Integra Wellness uses ultrasound to detect the risk of osteoporosis by measuring for the bone mineral density of your heel. The heel is measured because its bone is similar to that found in the hip, where fractures occur most often. Bone mineral density is a powerful predictor of skeletal strength and fracture risk, especially when considered along with other factors such as gender, age, and family history. 20% of those affected by osteoporosis are men, so if you think you can’t get osteoporosis because you a man, think again.
Causes, Incidence and Risk Factors
Osteoporosis is the most common type of bone disease.
Researchers estimate that about 1 out of 5 American women over the age of 50 have osteoporosis. About half of all women over the age of 50 will have a fracture of the hip, wrist, or vertebra (bones of the spine).
Osteoporosis occurs when the body fails to form enough new bone, or when too much old bone is reabsorbed by the body.
Calcium and phosphate are two minerals that are essential for normal bone formation. Throughout youth, your body uses these minerals to produce bones. If you do not get enough calcium, or if your body does not absorb enough calcium from the diet, bone production and bone tissues may suffer.
As you age, calcium and phosphate may be reabsorbed back into the body from the bones, which makes the bone tissue weaker. This can result in brittle, fragile bones that are more prone to fractures, even without injury.
Usually, the loss occurs gradually over years. Many times, a person will have a fracture before becoming aware that the disease is present. By the time a fracture occurs, the disease is in its advanced stages and damage is severe.
Are you at risk?
The leading causes of osteoporosis are a drop in estrogen in women at the time of menopause and a drop in testosterone in men. Women over age 50 and men over age 70 have a higher risk for osteoporosis.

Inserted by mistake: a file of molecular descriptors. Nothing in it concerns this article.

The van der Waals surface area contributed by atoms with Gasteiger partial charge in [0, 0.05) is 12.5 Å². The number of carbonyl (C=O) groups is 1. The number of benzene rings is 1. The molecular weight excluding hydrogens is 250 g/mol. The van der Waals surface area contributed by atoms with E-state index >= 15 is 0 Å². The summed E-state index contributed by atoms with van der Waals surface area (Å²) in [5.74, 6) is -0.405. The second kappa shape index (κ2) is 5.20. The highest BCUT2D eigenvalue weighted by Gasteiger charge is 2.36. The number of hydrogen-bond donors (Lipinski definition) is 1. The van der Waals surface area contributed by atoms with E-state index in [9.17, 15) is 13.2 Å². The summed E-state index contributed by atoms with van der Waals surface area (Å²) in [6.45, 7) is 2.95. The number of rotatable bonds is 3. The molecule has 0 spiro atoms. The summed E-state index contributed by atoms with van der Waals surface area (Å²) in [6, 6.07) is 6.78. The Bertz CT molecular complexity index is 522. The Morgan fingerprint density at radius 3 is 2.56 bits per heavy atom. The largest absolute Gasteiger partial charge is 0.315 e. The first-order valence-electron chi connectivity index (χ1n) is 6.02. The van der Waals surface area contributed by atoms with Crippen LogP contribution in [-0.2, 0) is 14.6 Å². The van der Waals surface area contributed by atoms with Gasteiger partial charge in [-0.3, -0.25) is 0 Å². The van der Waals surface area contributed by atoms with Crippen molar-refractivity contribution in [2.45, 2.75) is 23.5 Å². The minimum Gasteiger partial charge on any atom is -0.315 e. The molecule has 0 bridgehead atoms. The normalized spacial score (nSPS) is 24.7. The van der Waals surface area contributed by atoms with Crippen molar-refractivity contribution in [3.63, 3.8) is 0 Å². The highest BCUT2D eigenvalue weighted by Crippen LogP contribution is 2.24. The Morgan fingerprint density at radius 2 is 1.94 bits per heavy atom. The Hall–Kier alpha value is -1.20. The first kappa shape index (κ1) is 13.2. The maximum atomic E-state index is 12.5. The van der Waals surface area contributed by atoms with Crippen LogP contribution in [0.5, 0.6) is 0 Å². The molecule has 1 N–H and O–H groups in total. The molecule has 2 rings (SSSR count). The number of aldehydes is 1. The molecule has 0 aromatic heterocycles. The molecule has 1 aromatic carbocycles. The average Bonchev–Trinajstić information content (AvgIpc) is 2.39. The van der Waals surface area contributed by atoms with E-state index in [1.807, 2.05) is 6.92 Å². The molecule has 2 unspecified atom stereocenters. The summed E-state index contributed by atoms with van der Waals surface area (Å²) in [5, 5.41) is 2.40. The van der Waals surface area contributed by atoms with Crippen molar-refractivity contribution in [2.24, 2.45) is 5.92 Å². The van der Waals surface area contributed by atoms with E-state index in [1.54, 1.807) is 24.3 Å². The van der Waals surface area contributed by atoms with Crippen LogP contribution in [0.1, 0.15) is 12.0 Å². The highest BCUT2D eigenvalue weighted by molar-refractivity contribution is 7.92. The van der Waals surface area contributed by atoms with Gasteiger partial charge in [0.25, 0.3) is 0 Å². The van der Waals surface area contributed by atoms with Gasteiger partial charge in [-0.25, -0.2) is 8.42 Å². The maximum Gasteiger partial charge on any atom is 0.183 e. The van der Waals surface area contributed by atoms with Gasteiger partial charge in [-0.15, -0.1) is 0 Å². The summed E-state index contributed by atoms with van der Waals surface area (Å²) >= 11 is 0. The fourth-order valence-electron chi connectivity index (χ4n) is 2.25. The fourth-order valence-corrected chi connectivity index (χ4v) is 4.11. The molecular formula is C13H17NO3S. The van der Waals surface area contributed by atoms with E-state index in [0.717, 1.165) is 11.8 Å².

ther causes include:
- Being confined to a bed
- Chronic rheumatoid arthritis, chronic kidney disease, eating disorders
- Taking corticosteroid medications (prednisone, methylprednisolone) every day for more than 3 months, or taking some antiseizure drugs
- Vitamin D deficiency
White women, especially those with a family history of osteoporosis, have a greater than average risk of developing osteoporosis. Other risk factors include:
- Absence of menstrual periods (amenorrhea) for long periods of time
- Drinking a large amount of alcohol
- Family history of osteoporosis
- History of hormone treatment for prostate cancer or breast cancer
- Low body weight
- Too little calcium in the diet
According to the National Osteoporosis Foundation
- 25 Billion dollars is the estimated cost of osteoporosis-related fractures by 2025
- 10 million Americans are estimated to have osteoporosis, 34 million more have low bone mass
- 85 percent of adult bone mass is acquired by the age 18 in girls and by age 20 in boys
- 20 percent of those affected by osteoporosis are men
- Of the estimated 10 million Americans with osteoporosis, about eight million or 80% are women.
- Approximately one in two women over age 50 will break a bone because of osteoporosis.
- A woman's risk of breaking a hip is equal to her combined risk of breast, uterine and ovarian cancer.
What Men Need to Know
Men get osteoporosis too. If you think you can’t get osteoporosis because you’re a man, think again. Although women are at greater risk, osteoporosis can affect men also. As our population ages, more men will get the disease.
Some facts and statistics
- Up to one in four men over age 50 will break a bone due to osteoporosis.
- Approximately two million American men already have osteoporosis. About 12 million more are at risk.
- Men older than 50 are more likely to break a bone due to osteoporosis than they are to get prostate cancer.
- Each year, about 80,000 men will break a hip.
- Men are more likely than women to die within a year after breaking a hip. This is due to problems related to the break.
- Men can break bones in the spine or break a hip, but this usually happens at a later age than women.
What puts men at risk?
Factors such as your family history, taking steroid medicines, not exercising, smoking, drinking too much alcohol or having low testosterone levels can put you at risk for getting osteoporosis. Evidence also suggests that low estrogen levels in men can lead to bone loss. So does having other medical problems such as chronic kidney, lung or gastrointestinal disease, prostate cancer and certain autoimmune disorders such as rheumatoid arthritis (RA). These are just some of the many reasons men can be at risk for osteoporosis and broken bones.
How to Prepare for your Wellness Test?
When you receive an osteoporosis test, you will simply place your foot in a painless ultrasound device called a bone densitometer and the bone mineral density of your heel will be measured. The only preparation for this test is to refrain from wearing pantyhose, so that you may place your foot in the machine.